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Saturday, August 8, 2009

How to Stay Healthy During the Influenza A (H1N1) Pandemic


The recent outbreak of swine-origin influenza Virus A (also termed H1N1), or more commonly known as "swine flu," has many people concerned about their health. These concerns are justified, but need to be placed into perspective to avoid a social panic that will not benefit anyone. Swine flu is a respiratory disease found in pigs caused by Type A flu virus. It is contagious the same way any other known influenza virus is transmitted, which includes person-to-person contact via coughing and sneezing. Swine flu cannot be transmitted by eating or handling pork, and properly cooked pork is safe to be consumed. Also, as with any influenza outbreak, people with underlying medical conditions such as cancer, HIV/AIDS, poorly controlled diabetes and similar clinical conditions are likely more susceptible to acquiring swine flu if they come into contact with the virus. It is essential to remember that for anyone, regardless of their health status, the only way to get swine flu is by coming into contact with a person actively infected with a confirmed case of H1N1. In this article I will help you to understand how to prevent swine flu, review the symptoms of infection and examine prevention/treatment interventions that are effective and available.

The basics of infection are simple and you already know them; however, it may be a good time for you to sit down with your family and review them:
  • Eat a healthy diet that includes plenty of fruits and vegetables.
  • Keep yourself hydrated by drinking enough water.
  • Get adequate rest and exercise to help your immune system function properly.
  • Wash your hands frequently with soap and water or one of the many over-the-counter hand sanitizers. Hands should always be washed after using the bathroom, eating, sneezing, coughing or touching any object that may be contaminated with significant bacteria or viruses. A simple-to-follow-rule is that if you have any doubt about whether or not you should be washing your hands, then you should indeed be washing them!
  • If you develop cold-like symptoms, even mild ones, it is best to stay home from work, school and social events for the time being. Your cold symptoms will more likely be the “common cold” that will typically respond to your usual self-care interventions. However, if they worsen you should contact your medical provider immediately.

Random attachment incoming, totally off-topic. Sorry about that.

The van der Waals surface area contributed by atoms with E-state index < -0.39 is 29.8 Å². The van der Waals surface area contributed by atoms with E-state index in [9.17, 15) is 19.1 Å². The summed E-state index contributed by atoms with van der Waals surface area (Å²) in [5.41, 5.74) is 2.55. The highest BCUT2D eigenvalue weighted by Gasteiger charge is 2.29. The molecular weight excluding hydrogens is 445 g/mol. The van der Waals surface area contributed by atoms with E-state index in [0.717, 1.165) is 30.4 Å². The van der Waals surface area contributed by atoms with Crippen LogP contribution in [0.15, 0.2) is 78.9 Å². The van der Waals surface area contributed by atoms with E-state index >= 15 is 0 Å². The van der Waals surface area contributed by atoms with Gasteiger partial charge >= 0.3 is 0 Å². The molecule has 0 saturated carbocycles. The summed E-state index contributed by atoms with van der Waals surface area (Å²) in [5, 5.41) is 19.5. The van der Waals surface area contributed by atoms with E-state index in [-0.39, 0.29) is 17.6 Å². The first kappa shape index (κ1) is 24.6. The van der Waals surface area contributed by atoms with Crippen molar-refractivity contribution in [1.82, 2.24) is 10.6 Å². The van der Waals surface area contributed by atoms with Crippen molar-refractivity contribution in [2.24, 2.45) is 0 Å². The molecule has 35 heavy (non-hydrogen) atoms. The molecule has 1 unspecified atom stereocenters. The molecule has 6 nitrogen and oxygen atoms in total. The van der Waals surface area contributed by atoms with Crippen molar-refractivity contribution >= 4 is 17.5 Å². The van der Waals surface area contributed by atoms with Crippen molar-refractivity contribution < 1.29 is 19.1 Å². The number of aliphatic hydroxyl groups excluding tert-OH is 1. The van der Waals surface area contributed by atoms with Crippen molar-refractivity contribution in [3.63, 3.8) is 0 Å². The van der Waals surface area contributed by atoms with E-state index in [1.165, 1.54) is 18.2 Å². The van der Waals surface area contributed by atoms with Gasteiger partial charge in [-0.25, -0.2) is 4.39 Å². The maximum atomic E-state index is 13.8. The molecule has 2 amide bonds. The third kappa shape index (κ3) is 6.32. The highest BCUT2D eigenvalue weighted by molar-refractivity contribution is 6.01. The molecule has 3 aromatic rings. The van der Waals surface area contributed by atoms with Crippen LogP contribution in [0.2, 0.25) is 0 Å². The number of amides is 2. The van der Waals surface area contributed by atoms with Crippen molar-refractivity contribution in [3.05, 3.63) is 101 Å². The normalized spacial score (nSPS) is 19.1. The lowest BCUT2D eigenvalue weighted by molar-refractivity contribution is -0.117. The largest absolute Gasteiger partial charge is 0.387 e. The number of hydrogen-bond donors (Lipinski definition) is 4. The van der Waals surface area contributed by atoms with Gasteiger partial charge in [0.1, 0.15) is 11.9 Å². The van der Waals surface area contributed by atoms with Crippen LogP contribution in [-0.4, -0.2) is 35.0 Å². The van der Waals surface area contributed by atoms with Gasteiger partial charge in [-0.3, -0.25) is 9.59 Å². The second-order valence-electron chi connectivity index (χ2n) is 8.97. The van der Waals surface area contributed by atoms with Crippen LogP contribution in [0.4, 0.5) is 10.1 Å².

• The Centers for Disease Control and Prevention also suggest that anyone who is strongly suspected of having contracted swine flu be asked to wear a disposable face mask to prevent possible transmission to others.
Know the signs and symptoms of swine flu in order to protect yourself and your family. Remember that swine flu presents itself like virtually any other flu-like syndrome, so while it is prudent to be cautious, the odds of you not coming into contract with someone with cold-like or allergy symptoms this time of year are fairly remote--so please do not overreact. Remember, the only way to get infected with swine flu is to come into contact with someone who has a confirmed case of the virus or by touching a swine flu virus-contaminated object.

The basic symptoms of swine flu include: fever, cough, sore throat, body aches, headache, chills and fatigue. Diarrhea and vomiting have also been reported, but to a lesser extent.

Since it's not yet known how easily swine flu is transmitted between people, it may be wise to avoid close contact with people who are displaying flu-like symptoms; however, it may not be necessary to isolate yourself from an ill individual if you feel well and are taking the precautions listed in Step 1. While not yet the standard of care, the ill person might provide you with a level of protection if they wear a disposable mask covering their nose and mouth while in your presence.

If you have come into contact with a person suspected of having or confirmed with swine flu there are two drugs that can be taken to prevent you from becoming infected with the virus or to lessen the severity of the disease. Currently only two out of the five anti-viral flu drugs are effective against swine flu. The two effective medications are: Oseltamivir (brand name Tamiflu ®) to prevent and treat in people 1 year of age or older and Zanamivir (brand name Relenza ®) is approved to treat people 7 years and older and to prevent Influenza A and B virus infection in people 5 years and older. Currently, there are health authorities testing other medications, but as of now only Tamiflu and Relenza are known to help with swine flu infection. Generally, treatment for swine flu is a 5-day course of therapy and 10 days are required for prevention control. It is also important to note that these drugs are not in short supply or difficult to manufacture. There is no reason to stock pile drugs or panic.

Stay informed. The science and knowledge of swine flu infection and treatment is rapidly evolving on a daily basis, which is normal when there is a flu breakout. Newly developed information should not be considered a concern or reason to panic. It should be viewed as scientific advancement; the health care community is learning more about this emerging infection.

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